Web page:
What is so great about a salt marsh ?


Teaching climate literacy is one of the most impactful things anyone can do. It’s important and will affect our youth more than anything else will. The Belle Isle Marsh is the largest, and most at risk, natural salt marsh in Boston. May brings such lovely weather ( finally) in Boston. It’s the perfect time to bring the students out into the field for some first hand observations. The Belle Isle Marsh has it all when it comes to an outdoor classroom. There is salt marsh habitat, biodiversity, carbon sequestration, evidence of climate change and a whole lot of beautiful outdoors.

One of the things that really hits with students home is habitat loss. For East Boston students, the perils of immigration and gentrification are things that they are all too familiar with. The fact that the Salt Marsh Sparrow is at risk because of habitat loss is something that they understand.

Sean Riley ,Massachusetts Department of Conservation and Recreation site manager for Belle Isle Marsh, gets up close with students from the Alighieri Montessori school and a Salt Marsh Sparrow. For these Boston Public School students, first hand experiences are crucial. One student described the experience of the Salt Marsh Sparrow as similar to his own. “We had to move, because it just wasn’t safe for us anymore and we came here” and this”little bird needs to have a safe place too”. Another student related to the perils of endangered species, as the gentrification of the neighborhood eradicates affordable housing, “the animals have nowhere safe to go, like we will have nowhere to live, my parent can’t afford these condos” referring to the buildings that seem to pop up overnight in a community where more than half of the residents are immigrants.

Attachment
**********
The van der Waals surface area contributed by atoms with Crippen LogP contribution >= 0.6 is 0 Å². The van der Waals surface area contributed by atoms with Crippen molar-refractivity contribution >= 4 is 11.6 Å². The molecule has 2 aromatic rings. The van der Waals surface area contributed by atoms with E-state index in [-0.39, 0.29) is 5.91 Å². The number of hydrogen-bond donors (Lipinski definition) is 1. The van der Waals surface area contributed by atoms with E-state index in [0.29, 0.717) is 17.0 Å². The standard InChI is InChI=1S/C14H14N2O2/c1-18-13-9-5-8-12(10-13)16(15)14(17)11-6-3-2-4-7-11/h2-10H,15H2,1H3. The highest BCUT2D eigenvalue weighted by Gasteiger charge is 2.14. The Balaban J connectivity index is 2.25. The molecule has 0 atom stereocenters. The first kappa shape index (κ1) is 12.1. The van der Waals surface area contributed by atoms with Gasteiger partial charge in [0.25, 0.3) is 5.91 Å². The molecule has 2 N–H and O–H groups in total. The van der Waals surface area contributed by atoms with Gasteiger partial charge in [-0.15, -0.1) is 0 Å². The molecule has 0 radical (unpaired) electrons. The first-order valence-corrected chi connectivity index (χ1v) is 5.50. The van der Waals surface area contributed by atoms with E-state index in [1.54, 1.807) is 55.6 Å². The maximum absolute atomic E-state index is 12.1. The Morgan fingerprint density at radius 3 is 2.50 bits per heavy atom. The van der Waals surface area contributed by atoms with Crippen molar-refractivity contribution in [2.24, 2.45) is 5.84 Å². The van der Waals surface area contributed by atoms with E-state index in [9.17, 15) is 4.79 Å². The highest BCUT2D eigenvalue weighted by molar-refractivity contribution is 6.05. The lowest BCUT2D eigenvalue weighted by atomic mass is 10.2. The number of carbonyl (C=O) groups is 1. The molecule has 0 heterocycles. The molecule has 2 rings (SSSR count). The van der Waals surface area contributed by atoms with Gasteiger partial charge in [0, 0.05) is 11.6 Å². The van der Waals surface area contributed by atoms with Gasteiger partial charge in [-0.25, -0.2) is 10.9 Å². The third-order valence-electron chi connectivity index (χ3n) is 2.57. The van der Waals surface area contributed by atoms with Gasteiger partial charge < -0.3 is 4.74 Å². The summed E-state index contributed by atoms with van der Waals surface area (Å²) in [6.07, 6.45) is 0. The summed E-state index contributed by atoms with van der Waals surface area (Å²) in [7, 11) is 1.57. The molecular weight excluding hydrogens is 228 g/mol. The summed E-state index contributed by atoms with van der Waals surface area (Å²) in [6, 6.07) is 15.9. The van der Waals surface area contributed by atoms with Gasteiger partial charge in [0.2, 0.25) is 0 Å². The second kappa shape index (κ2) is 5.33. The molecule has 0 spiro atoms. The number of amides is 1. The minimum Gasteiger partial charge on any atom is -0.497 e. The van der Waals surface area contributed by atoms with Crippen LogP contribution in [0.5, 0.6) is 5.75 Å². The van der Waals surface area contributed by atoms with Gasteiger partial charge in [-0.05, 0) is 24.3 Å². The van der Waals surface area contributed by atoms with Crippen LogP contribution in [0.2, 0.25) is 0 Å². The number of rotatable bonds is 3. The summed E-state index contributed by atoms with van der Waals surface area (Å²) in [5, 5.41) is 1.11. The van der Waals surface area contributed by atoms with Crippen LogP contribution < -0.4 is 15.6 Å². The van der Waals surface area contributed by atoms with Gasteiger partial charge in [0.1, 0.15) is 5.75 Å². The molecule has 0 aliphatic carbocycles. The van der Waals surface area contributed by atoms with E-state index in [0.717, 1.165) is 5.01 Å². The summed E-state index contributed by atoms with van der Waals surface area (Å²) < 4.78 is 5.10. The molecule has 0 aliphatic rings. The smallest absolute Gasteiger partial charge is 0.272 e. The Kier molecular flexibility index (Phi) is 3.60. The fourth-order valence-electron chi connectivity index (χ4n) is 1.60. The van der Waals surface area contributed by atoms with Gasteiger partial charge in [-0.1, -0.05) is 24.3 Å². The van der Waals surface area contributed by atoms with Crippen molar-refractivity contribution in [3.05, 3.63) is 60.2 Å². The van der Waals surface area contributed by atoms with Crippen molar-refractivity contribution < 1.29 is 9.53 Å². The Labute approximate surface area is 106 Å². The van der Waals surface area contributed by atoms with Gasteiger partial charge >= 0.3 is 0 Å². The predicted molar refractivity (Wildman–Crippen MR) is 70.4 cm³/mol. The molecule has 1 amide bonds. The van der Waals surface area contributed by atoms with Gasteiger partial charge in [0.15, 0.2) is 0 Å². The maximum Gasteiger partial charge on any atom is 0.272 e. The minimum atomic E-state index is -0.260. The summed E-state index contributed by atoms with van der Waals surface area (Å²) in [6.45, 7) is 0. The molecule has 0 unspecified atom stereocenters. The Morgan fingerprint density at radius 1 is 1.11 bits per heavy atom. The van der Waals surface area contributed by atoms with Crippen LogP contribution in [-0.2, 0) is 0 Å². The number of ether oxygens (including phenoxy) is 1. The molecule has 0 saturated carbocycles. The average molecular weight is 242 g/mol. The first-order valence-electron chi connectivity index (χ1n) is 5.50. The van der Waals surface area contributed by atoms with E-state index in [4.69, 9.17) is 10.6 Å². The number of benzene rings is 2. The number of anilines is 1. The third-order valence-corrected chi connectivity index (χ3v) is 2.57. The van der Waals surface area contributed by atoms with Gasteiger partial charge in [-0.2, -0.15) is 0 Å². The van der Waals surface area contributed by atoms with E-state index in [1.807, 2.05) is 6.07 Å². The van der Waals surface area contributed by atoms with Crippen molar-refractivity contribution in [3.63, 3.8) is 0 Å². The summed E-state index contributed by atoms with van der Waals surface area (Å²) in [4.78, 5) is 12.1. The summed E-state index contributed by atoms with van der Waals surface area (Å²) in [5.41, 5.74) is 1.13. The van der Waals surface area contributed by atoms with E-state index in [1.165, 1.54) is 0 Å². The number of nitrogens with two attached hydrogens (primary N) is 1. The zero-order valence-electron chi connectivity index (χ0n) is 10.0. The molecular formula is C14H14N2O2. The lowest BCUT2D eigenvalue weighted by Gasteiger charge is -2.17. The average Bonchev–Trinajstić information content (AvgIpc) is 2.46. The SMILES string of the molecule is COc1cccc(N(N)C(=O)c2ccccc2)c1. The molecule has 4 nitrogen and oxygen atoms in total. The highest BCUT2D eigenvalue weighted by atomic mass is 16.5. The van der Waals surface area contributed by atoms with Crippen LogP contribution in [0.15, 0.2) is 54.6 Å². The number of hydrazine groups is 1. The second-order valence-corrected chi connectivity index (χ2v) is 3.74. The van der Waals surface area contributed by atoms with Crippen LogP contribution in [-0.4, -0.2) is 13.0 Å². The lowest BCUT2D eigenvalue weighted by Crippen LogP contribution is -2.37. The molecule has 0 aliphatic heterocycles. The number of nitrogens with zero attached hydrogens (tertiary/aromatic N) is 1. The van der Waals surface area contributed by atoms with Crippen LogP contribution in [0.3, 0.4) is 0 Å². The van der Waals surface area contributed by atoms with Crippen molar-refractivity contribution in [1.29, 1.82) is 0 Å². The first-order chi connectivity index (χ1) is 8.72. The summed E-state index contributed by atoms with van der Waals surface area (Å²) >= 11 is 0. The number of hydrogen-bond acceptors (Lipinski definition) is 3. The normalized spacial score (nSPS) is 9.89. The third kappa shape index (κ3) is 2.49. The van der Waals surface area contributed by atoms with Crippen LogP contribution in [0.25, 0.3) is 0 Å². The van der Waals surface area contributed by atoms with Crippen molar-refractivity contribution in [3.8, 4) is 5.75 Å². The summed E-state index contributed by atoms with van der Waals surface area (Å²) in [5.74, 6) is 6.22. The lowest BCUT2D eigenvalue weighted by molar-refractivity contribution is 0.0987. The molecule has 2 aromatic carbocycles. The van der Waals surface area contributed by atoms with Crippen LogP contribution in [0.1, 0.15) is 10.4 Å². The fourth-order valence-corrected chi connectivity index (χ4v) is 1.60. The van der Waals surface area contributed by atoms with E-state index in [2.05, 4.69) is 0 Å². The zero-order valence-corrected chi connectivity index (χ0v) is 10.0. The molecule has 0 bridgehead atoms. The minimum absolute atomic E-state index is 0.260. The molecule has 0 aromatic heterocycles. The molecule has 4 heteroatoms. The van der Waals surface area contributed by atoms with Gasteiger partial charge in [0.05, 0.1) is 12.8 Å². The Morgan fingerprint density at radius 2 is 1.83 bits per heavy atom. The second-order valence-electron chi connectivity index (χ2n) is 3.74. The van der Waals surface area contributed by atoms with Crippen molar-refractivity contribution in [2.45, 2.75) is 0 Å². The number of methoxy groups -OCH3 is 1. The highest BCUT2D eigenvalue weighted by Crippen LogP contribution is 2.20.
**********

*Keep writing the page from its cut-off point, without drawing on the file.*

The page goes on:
Felipe Ortiz is a Boston artist of Colombian heritage who has been collaborating with the Climate Nature program, in a project known as Harvest. He joined the students on this trip to the marsh. Felipe, the students are well aware, has a fondness for birds. Being up close in a habitat that hosts so many birds was exciting to both the student an the educators.

More than three quarters of our students had never visited the Belle Isle Marsh before this field trip. Most of the teachers had not visited either. If we are going to protect, preserve and rehabilitate our at risk natural areas – we need to change this. Belle Isle Marsh is approximately 241 acres of natural salt marsh habitat. The reservation is operated by the Massachusetts Department of Conservation and Recreation, which makes the reservation free of charge to visit seven days a week from dawn to dusk. The marsh can be reached by MBTA at the Suffolk Downs blueline stop, and has free parking.

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